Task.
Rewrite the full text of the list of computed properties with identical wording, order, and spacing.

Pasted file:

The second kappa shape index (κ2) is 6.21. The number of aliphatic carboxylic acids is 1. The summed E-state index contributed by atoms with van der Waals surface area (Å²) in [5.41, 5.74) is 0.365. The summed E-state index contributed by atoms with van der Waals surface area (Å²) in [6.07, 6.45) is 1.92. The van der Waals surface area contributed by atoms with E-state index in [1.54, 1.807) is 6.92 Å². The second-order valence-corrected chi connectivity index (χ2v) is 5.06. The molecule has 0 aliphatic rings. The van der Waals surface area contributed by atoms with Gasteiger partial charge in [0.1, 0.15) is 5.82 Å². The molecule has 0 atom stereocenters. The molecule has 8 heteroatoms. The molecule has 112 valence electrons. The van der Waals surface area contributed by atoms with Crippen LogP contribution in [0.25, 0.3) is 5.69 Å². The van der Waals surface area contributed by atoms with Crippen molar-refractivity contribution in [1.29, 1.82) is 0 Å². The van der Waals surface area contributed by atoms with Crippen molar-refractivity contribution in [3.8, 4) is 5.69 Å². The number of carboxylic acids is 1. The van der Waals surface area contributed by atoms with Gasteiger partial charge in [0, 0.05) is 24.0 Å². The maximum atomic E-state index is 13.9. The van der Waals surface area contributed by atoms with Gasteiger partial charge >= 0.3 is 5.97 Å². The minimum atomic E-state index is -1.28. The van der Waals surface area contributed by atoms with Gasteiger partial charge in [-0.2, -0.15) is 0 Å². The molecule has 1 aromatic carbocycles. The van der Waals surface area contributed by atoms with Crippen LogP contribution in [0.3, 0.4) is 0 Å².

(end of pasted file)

The second kappa shape index (κ2) is 6.21. The number of aliphatic carboxylic acids is 1. The summed E-state index contributed by atoms with van der Waals surface area (Å²) in [5.41, 5.74) is 0.365. The summed E-state index contributed by atoms with van der Waals surface area (Å²) in [6.07, 6.45) is 1.92. The van der Waals surface area contributed by atoms with E-state index in [1.54, 1.807) is 6.92 Å². The second-order valence-corrected chi connectivity index (χ2v) is 5.06. The molecule has 0 aliphatic rings. The van der Waals surface area contributed by atoms with Gasteiger partial charge in [0.1, 0.15) is 5.82 Å². The molecule has 0 atom stereocenters. The molecule has 8 heteroatoms. The molecule has 112 valence electrons. The van der Waals surface area contributed by atoms with Crippen LogP contribution in [0.25, 0.3) is 5.69 Å². The van der Waals surface area contributed by atoms with Crippen molar-refractivity contribution in [1.29, 1.82) is 0 Å². The van der Waals surface area contributed by atoms with Crippen molar-refractivity contribution in [3.8, 4) is 5.69 Å². The number of carboxylic acids is 1. The van der Waals surface area contributed by atoms with Gasteiger partial charge in [0, 0.05) is 24.0 Å². The maximum atomic E-state index is 13.9. The van der Waals surface area contributed by atoms with Gasteiger partial charge >= 0.3 is 5.97 Å². The minimum atomic E-state index is -1.28. The van der Waals surface area contributed by atoms with Gasteiger partial charge in [-0.2, -0.15) is 0 Å². The molecule has 1 aromatic carbocycles. The van der Waals surface area contributed by atoms with Crippen LogP contribution in [0.3, 0.4) is 0 Å².